The recent Barclays scandal highlights an uncomfortable fact about sustainability audits and non-financial reporting, especially as it pertains to large corporations. The decision by Barclays managers to hire E&Y was inherently flawed due to the fact that E&Y is an accounting firm largely focused on the compilation and/or auditing of financial statements. However, E&Y and the other big accounting firms have quietly moved into sustainability auditing and assurance without much outcry from the sustainability community at large. In fact, one can find E&Y sponsoring community events and hosting community leaders frequently throughout the year in order to gain a critical foothold.
The problem here is that the independence or objectivity of the sustainability audit or review was compromised from the very beginning because Barclays’ executives determined the breadth and scope of the audit, much like a financial audit. But an inclusive, material or responsive financial audit is very different in terms of the sustainability context. For example, E&Y did not find any key stakeholder groups excluded from the megabank’s citizenship dialogue, although several non-governmental organizations would likely contest the megabank’s definition of inclusiveness. On the principle of materiality, E&Y found “nothing that causes us to believe that Barclays’ management has not applied its processes for determining material issues to be included in the report.” The findings of U.S. and UK regulators probing the Libor matter proved otherwise. And finally, when it came to “material topics of interest to stakeholders,” E&Y again found nothing, although rumors and speculation about Libor manipulation had been circulating in the mainstream press since at least 2007.
This should be viewed for what it is. E&Y and the other major accounting firms like Deloitte and KPMG have already shown the world that the profession is in desperate need of deep reform after a series of financial meltdowns and massive accounting debacles since the turn of the current century. When a firm like E&Y signs off on an organization’s financial statements, it is in essence also signing off on material factors behind how those assets, liabilities, cash flows and income were generated, even if those factors do not appear in the financial statements or fall outside the current economic parameters of mainstream business administration. That’s where the citizenship or sustainability audit is supposed to come in.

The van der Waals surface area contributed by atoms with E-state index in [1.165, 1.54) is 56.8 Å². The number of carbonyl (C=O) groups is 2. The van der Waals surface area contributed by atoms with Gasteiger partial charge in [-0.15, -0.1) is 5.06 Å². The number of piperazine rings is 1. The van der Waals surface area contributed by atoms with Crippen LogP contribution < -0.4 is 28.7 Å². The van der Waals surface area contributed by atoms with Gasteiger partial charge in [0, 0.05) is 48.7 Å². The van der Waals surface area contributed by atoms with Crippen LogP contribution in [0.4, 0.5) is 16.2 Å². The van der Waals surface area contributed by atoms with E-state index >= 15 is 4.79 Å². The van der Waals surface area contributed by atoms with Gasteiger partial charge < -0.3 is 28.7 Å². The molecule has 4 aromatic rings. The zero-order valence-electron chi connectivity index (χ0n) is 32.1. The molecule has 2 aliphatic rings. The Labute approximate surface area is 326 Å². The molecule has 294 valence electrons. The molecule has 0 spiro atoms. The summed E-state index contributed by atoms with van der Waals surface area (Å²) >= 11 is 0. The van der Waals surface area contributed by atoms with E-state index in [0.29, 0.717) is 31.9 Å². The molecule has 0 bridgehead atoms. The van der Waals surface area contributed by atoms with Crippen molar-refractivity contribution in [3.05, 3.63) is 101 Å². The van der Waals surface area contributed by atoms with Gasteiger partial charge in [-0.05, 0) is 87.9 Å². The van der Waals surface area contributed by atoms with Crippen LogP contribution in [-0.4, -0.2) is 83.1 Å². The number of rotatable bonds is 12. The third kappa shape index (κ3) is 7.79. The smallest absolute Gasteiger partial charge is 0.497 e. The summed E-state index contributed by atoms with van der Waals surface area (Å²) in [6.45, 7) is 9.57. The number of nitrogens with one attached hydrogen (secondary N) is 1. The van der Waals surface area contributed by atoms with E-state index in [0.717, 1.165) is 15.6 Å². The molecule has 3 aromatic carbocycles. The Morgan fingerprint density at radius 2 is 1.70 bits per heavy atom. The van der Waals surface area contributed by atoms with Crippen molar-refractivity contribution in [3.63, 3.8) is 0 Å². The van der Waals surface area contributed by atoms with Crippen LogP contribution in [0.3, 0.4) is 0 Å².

Therein lies the problem. If an individual or firm hired to compile or audit the financial statements is also charged with conducting a sustainability audit, there are no objective checks and balances against ignoring or marginalizing critical information that may impact the bottom line. In other words, a credible sustainability audit will frequently impose potential costs on an organization requiring management’s defense of how it intends to handle or not to handle a hypothetical supply chain issue or governance problem. This conversation never takes place without a multi-disciplinary and independent approach to evaluating an organization’s overall operations.
The U.S. Securities and Exchange Commission should be taking furious notes on how the Barclays case serves as an example of worst practices.
image: Ben Bodien via Flickr cc (some rights reserved)